Absolutely Important UNIX Commands


cat f List contents of file
cat f1 f2 >f3 Concatenates f1(file 1) & f2(file 2) into f3(file 3)
cd returns you to your home or main directory
cd / takes you to the root, as far up (to the left) as far as possible
cd to move down (right in the pathname) a directory
cd .. moves you up (left in pathname) a directory; likewise,
cd ../../.. moves you up (left in the pathname) 3 directory levels
chmod ### changes your protections.  The order is:  you|group|universe (rwxrwxrwx). 
There will be either a d or - before it.  If there's a d, then it's a directory.  If there's not, then it's a file. 
You set the protections in the order rwx (read=1, write=2, execute=4).  So, to set the protections for the
directory directoryname:  you rwx, group r-x, universe r--, you would enter:  chmod 751 .
clear to clear screen
compress compresses the file filename and puts a .Z extension on it.  To uncompress it, type uncompress
cp f1 f2 Copy file f1 into f2
cp -r D1D2 copies the directory D1 and renames it D2
^-c (ctrl-c) to kill a running process
^-d (ctrl-d) to close an open window
df gives disk usage
diff f1 f2 Lists file differences
dig host domain name, IP address, and alias information for the given host.
dosdir to do a "dir" (~ls in UNIX) on a DOS floppy in the disk drive
dosread to read a file from a DOS floppy to your computer account
doswrite to write a file from your computer account to a DOS floppy
du lists all subdirectories and their sizes (in blocks?)  and total directory size (in blocks?) (takes a long time)
du -a lists all files and their sizes (in blocks?) in present directory and total directory size (in blocks?) (takes a long time)
du -s lists overall directory size (in blocks?) (long but clean)
env shows current environment set-up
find Searches the named directory and it"s sub-directories for files. Most frequently called like this:
find ./ -name "t*" -print

Which searches the current directory ( and all of its sub-directories ) for any files that begin with the letter "t" and then prints them out. If you are looking for a specific filename, then replace "t*" with "filename", and "find" will print out all incidences of this file.

finger @. (e.g., finger johndoe@ksu.edu fingers Johndoe at Kent State University)
ftp establishes an ftp link with machinename
gzip produces files with a .gz extension.
gunzip decompress files created by gzip, compress or pack.
ispell f Interactively checks the spelling of the file f, giving logical alternatives to the misspelled words. Type "?" to get help. "ispell" can be accessed from the command line, and also through emacs with M-x ispell-buffer.
kill -9 -1 (from a remotely logged-in site) kills all running processes (essentially forces a logout) *not to be used unless nothing else works*
 kill -9 process-id# - kills a running process
lpq shows UNIX print queue
lpr to print the file
lpqrm job# removes job from printer queue
ls shows listing of files in present directory
ls -a shows listing of all files in present directory
ls -l shows long listing of files in present directory
ls -la | more shows long listing of all files in present directory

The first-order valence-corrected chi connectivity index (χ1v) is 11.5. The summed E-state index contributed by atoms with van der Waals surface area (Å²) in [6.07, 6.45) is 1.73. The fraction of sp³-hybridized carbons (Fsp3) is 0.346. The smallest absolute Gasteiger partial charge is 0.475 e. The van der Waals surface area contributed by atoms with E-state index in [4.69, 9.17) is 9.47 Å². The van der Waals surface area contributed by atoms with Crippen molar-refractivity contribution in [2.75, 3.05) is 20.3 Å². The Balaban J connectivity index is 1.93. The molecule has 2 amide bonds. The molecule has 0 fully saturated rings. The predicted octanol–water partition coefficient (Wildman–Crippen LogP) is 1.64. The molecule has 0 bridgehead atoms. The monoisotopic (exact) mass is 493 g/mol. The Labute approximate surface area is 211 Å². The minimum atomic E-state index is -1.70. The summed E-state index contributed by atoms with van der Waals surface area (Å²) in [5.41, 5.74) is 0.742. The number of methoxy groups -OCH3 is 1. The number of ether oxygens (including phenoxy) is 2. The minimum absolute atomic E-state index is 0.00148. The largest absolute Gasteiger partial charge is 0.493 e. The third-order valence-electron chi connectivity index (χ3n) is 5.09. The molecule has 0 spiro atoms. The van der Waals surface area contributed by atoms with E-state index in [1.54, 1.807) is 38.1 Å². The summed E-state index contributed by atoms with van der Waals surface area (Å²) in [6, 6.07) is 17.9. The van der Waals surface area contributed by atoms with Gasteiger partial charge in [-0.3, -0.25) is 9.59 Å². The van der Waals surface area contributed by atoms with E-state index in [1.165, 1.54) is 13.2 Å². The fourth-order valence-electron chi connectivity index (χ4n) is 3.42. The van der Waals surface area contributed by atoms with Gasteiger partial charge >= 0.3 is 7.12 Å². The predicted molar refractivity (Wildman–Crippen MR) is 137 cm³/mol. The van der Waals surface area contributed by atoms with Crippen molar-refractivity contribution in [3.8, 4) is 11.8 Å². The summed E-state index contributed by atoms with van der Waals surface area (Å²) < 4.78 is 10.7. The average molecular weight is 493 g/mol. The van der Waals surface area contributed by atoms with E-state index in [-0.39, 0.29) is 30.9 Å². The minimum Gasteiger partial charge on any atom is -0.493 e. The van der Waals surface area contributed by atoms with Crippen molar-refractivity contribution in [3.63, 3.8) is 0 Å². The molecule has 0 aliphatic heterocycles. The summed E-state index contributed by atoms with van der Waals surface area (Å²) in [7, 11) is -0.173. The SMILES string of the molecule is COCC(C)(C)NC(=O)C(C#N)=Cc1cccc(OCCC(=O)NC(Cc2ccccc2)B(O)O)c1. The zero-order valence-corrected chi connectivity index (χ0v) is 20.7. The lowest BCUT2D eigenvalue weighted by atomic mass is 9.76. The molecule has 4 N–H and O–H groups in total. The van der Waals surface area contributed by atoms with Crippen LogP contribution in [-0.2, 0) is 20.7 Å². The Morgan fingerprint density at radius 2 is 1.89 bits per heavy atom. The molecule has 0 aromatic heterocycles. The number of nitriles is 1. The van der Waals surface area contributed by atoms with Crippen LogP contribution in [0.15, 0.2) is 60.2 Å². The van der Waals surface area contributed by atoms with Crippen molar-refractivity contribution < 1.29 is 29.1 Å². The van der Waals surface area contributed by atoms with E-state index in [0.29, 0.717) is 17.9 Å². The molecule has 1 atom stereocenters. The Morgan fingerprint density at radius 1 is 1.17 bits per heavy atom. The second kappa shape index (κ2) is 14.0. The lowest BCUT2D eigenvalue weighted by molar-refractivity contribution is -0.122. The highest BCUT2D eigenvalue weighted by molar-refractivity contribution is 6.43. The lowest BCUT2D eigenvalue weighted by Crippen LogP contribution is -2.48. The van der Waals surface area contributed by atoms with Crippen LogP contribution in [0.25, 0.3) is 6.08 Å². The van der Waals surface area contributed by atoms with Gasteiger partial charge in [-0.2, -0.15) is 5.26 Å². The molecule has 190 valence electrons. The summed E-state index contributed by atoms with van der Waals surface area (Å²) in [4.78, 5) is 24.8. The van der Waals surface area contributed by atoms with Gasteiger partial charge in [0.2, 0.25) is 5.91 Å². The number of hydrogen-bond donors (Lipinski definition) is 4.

man command shows help on a specific command.
mkdir D creates a new directory called D
more to view the contents of a file without making changes to it one screen at a time.  Hit q to quit more.
mv f1 f2 Rename file f1 as f2
mv f1D moves the file called f1 to the directory D
nslookup host domain name, IP address, and alias information for the given host.
e.g., nslookup www.kent.edu gives related data for www.kent.edu
passwd to change your password (takes an hour or so to take effect on all machines)
ping host to test if the host is up and running.
pwd present working directory
ps Shows processes running
ps -flu Shows detailed description of processes running
pquota Shows printer quota
quota -v Shows current disk usage and limits.
rlogin allows you to remotely log in to another machine on which you have access privileges
rm f Delete (removes) the file f.
rm -i f To be prompted for confirmation before you remove a file f, at the UNIX prompt, type
rm dir D Delete (removes) the empty directory D
rm - r D removes the directory named D and its contents - use with caution
s f Alphabetically sort f.
talk establishes an e-talk session with user@machinename
tar combines multiple files into one or vice-versa
telnet allows you to remotely log in to another machine on which you have access privileges
uncompress uncompresses filename.Z
users shows who's logged in on the machine
vi to open the file called filename in the vi text editor
who Shows who is currently logged on the system.
whoami shows username of person logged in that window
whois domain_name lists the domain registration record, e.g., whois kent.edu will produce the domain record for kent.edu
* wild card character representing any # or characters 
date shows the time and date
date -u shows greenwich mean time
. a short cut that stands for the location you are at in a pathway. ex. cp (file (though a pathway) (. (the location you are at)
.. move to parent directory from any comand ex. mv (file name) ..  or cd .. etc. 
pwd shows where you are in the pathway
? wild card character representing one character, can be used in succesion
~ abbreviation for the home file ex. ls ~ lists files in home dir w/o moving there 
zip best compression for IBM files.